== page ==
Like the SEC recently (here), the ACC has chosen to remain at eight league games, with the caveat that beginning in 2017, all teams must play at least one non-league game against a Power 5 conference opponent.
The Atlantic Coast Conference will remain at eight league games, commissioner John Swofford said Monday from the ACC’s spring meetings.
The league’s athletic directors voted to remain at eight conference games, but teams must play at least one nonconference game against a team from a power five conference starting in 2017.
The ACC already has a scheduling agreement where five league teams will play Notre Dame annually. Those games would count toward teams’ nonconference power five commitment.
Swofford said schools could continue to schedule Football Championship Subdivision opponents. He added that it hadn’t been determined if independents BYU and Army (Navy joins the Big East in 2015) would count toward the nonconference power five commitment.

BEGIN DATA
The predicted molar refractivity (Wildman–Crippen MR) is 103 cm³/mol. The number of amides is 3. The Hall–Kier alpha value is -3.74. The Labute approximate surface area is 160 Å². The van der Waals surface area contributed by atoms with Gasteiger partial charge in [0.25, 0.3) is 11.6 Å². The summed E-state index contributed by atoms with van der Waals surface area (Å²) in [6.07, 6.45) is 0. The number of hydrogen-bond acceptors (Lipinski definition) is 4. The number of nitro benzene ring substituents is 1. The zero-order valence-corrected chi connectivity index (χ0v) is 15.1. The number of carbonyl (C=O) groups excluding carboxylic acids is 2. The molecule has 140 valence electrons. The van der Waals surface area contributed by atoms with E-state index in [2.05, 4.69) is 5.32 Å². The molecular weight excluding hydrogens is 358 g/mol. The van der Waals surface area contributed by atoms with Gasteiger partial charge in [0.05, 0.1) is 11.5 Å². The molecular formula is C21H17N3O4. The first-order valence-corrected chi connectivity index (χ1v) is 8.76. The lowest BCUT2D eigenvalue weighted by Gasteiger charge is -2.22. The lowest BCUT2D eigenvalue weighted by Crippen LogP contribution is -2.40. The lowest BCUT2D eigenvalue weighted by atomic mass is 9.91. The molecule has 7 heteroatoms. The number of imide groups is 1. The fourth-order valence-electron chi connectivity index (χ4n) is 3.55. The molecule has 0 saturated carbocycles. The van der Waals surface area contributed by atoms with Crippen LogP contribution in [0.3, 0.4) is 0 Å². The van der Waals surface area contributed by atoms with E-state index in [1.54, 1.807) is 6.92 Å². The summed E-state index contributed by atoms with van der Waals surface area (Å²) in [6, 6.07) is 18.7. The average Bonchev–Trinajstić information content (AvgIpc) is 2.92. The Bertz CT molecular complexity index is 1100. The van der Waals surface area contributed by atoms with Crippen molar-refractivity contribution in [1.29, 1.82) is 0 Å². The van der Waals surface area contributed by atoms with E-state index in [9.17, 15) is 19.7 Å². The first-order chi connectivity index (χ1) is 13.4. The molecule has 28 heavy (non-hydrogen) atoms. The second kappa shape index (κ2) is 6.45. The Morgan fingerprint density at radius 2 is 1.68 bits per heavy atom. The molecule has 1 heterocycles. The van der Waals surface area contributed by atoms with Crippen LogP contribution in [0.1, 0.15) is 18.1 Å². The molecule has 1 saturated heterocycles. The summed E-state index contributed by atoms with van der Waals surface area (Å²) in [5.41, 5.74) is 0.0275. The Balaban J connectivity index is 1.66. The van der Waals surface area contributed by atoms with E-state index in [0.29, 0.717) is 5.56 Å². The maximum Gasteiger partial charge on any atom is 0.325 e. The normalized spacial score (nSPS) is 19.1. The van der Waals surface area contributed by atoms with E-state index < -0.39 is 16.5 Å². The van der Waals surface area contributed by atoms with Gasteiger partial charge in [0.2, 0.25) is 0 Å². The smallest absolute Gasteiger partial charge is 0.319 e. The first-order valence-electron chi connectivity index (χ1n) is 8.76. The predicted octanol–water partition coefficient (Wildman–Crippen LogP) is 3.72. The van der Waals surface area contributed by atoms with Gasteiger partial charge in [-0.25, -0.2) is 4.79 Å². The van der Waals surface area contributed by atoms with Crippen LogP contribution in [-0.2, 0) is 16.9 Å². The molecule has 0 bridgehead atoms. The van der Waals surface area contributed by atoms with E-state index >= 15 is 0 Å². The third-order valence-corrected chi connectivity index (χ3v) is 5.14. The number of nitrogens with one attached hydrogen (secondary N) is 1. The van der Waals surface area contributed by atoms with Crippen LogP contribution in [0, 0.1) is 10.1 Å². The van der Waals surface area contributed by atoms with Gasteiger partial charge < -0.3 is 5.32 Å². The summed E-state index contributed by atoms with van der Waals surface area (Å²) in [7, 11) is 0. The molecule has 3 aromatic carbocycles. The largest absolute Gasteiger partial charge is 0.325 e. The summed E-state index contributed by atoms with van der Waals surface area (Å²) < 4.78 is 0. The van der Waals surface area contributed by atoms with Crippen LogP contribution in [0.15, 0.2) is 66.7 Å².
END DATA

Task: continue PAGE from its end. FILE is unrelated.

There had been growing momentum in recent months toward moving to nine conference games, as athletic directors began to rethink their options with the upcoming College Football Playoff as well as imbalanced division crossover slates. The vote ended 8-6 in favor of staying at eight games. All the league needs is a simple majority to make its decisions.
So, here are a few comments/questions:
*Did this model essentially kill any possible ACC/SEC scheduling alliance where the ACC would remain at eight league games plus one SEC opponent each season (more background here)? At the very least, we would’ve gotten a home game against an Arkansas or Ole Miss every other year.
*Keep in mind, State’s schedule would meet this criteria for the 2014 season (at South Florida), but not yet for 2015. In 2016, Notre Dame would count towards this requirement.
*Programs like Memphis are the ones who truly benefit from this, simply because they’ll have more leverage to force a home-and-home from an ACC team.
*It shows how committed — desperate, perhaps — ADs are to create wins by keeping more control of the schedule with four non-conference games. It also reinforces the trend we’ve seen over the past two decades: proliferating TV contracts are great for college football fans watching at home, but not so much for season ticket (and more so LTR) owners at mid-tier programs (like State).